There is growing evidence that the sugar N-acetylglucosamine (GlcNAc) plays diverse roles in cell signaling pathways that impact the virulence properties of microbes and host cells. GlcNAc is already well known as a ubiquitous structural component at the cell surface that forms part of bacterial cell wall peptidoglycan, cell wall chitin in fungi and parasites, and extracellular matrix glycosaminoglycans of animal cells. Chitin and peptidoglycan have been previously linked to cell signaling as they can stimulate responses in plant and animal host cells [1–3]. Recent studies now indicate that GlcNAc released from these polymers can also activate cell signaling via several different mechanisms [4–6]. The role of these new GlcNAc signaling pathways in the regulation of virulence factors will be the focus of this review.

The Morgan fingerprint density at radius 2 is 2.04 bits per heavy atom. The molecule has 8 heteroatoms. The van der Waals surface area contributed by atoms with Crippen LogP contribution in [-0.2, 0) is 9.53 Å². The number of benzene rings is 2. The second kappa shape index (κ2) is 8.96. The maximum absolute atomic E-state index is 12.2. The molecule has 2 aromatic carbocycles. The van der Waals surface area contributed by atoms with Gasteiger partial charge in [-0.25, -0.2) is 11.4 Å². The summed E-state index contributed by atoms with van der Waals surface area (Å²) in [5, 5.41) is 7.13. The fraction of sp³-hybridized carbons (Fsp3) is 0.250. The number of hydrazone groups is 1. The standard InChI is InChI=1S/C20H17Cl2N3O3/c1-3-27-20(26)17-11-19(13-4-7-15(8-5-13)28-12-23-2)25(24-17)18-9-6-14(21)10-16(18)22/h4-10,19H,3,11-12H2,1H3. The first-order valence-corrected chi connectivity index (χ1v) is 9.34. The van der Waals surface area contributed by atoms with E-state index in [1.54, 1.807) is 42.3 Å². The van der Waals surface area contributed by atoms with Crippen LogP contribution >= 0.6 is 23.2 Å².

Naseem, Shamoon and Konopka, James B., "N-acetylglucosamine Regulates Virulence Properties in Microbial Pathogens" (2015). Department of Molecular Genetics and Microbiology Faculty Publications. 4.